I was recently invited to participate in a book launch event for WE TOO: Essays on Sex Work and Survival, a new sex work anthology put out by Feminist Press. I was asked to read parts of my chapter on motherhood and sex work.
The morning of the event I reached out to my (now) adult son who lives across the country and asked him if he wanted to come to the Zoom event and watch me and my sex work friends and colleagues share our stories (a couple of whom he has met). When the time came, seeing his name pop up in the Zoom audience was emotional for me. It reminded me that, years earlier, when I wrote my chapter, I was newly out to my kids and still very afraid of talking publicly about being a sex working mother.
Part of this fear came from the very real threat of state violence against sex working mothers. I have seen friends lose custody battles because of their work history—or at least be threatened by the loss of their children. Another part of the fear came from a persistent question I encounter with older family members who found out how I pay my bills: But what about the children?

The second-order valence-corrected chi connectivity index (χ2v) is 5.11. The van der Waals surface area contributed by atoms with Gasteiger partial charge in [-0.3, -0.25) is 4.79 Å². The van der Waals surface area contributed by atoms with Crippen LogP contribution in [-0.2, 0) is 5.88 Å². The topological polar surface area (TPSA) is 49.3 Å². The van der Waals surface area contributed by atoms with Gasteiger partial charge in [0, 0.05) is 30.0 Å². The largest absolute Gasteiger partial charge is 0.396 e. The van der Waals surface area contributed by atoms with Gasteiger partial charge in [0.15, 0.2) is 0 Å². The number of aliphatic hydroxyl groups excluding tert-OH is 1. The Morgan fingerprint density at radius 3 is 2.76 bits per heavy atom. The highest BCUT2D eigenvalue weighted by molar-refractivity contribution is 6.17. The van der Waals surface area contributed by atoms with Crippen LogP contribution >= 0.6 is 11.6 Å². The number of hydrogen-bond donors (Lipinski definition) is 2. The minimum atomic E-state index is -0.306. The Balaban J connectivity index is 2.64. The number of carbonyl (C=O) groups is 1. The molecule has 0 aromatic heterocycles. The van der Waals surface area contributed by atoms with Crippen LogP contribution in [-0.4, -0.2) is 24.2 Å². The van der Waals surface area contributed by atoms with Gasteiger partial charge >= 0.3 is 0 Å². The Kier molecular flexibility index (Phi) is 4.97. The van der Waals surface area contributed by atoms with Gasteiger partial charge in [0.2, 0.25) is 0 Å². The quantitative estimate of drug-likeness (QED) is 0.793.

This question is obviously steeped in a whorephobia that imagines sex workers to be incapable of being good mothers or maintaining appropriate boundaries, despite the fact that maintaining good sexual boundaries is essentially a sex work job requirement.
While it is assumed that most parents can maintain a private sex life and a job without involving their kids inappropriately in either, the same benefit of the doubt isn’t given to moms who trade sex. But that’s a consequence of stigma: your every action is interpreted through the lens of your “spoiled identity.”
After being outed as a sex worker to my extended family, I remember trying to answer this question as best I could: I have talked to the kids in age-appropriate terms about my work. They understand that sex work is a job. They don’t seem to be scarred for life.